Juana Molina, Psapp | Theater Critic's Choice | Chicago Reader

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The booklet that comes with Juana Molina's new album, Son (Domino), is packed with photos of embroidery and tapestries by her great-aunt. Delicate and handmade they're the perfect embodiment of the intimate music, which the Argentinean singer recorded almost exclusively on her own. As on her previous records, Molina's gentle coo glides across stark acoustic guitar and woozy analog synth, but a closer listen reveals the details that make Son her most assured and beautiful release to date. Scatting, beatboxing, and mewling are multitracked into a beguiling mix, along with digitally manipulated whistling and electronic tones that seem to melt directly into her voice. A sense of whimsy shines through without marring the music's prettiness, an effect she's only previously managed live, where her charm and modest humor cast her somber songs in a slightly different light. Technically her approach isn't that far removed from Bjork's eccentric work, but Molina has her own sound, small and lovely. --Peter Margasak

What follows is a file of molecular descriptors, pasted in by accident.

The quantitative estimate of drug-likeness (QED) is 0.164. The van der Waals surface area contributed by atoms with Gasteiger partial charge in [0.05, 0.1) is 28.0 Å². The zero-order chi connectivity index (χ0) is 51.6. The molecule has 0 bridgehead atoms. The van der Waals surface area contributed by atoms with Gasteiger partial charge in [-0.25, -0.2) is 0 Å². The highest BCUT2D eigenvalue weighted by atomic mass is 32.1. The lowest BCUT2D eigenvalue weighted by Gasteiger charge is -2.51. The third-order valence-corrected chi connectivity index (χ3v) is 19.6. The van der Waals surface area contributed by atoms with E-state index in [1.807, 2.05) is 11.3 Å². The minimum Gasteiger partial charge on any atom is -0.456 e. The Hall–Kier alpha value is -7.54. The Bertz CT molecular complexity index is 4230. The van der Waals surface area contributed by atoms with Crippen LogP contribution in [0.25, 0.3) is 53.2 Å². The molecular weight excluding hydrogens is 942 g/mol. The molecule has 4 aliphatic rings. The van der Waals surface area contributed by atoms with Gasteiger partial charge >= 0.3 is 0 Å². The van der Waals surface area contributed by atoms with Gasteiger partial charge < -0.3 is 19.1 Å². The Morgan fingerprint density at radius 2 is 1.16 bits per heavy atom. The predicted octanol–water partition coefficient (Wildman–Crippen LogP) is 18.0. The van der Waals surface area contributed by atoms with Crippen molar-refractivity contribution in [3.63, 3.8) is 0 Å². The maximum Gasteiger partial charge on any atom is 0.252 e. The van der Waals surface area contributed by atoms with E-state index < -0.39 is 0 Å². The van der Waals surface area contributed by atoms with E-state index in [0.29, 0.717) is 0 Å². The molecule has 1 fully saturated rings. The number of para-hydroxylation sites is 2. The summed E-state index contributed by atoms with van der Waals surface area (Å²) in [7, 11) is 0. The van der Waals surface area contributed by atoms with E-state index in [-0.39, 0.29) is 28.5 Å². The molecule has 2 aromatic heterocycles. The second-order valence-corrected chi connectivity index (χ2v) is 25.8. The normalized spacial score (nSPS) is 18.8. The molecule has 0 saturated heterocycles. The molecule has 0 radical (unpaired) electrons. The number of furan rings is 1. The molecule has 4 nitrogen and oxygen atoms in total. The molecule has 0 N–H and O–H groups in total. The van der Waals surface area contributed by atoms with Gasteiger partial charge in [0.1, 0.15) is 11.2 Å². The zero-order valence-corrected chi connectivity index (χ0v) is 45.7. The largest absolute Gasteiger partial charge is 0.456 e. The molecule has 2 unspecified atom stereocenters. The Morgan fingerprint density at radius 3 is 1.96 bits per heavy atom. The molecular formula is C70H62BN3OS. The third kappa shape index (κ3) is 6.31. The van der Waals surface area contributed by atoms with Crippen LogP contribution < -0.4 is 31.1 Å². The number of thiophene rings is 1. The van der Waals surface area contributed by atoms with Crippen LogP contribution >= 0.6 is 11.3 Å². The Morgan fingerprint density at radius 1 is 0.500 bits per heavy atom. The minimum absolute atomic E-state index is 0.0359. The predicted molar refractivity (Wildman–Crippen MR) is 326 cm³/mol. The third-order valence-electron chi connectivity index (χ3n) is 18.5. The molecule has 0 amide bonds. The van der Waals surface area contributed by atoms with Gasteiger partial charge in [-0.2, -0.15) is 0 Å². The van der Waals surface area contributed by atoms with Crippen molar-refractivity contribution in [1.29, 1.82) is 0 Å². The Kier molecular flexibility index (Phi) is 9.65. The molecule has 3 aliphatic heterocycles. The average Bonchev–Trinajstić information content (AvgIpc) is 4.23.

Last weekend some friends were telling me about a contest they'd had the night before to see who could make the smallest noise. Psapp have likely spent a few evenings doing the exact same thing--except they release their contest results as albums. On their debut for Domino, The Only Thing I Ever Wanted, the coed London duo keep the volume knob locked on one: the loudest thing you'll hear over the windup-toy clicks and hiccuping music-box chimes is a violin swell. Whether producer Carim Clasmann plays a real piano, some one-octave toy piano that's probably shaped like a dinosaur, or everything in his bedroom plus the kitchen sink, the effect is the same: stark intimacy, with enough tension between the organic and the programmed to cut the inherent preciousness. When Galia Durant finally chimes in, it sounds like she's singing to herself while walking in the snow. --Jessica Hopper

Juana Molina headlines, Psapp opens, and Kate Simko spins between sets. Sat 6/24, 10 PM, HotHouse, 31 E. Balbo, 312-362-9707, $18 in advance, $20 at the door.

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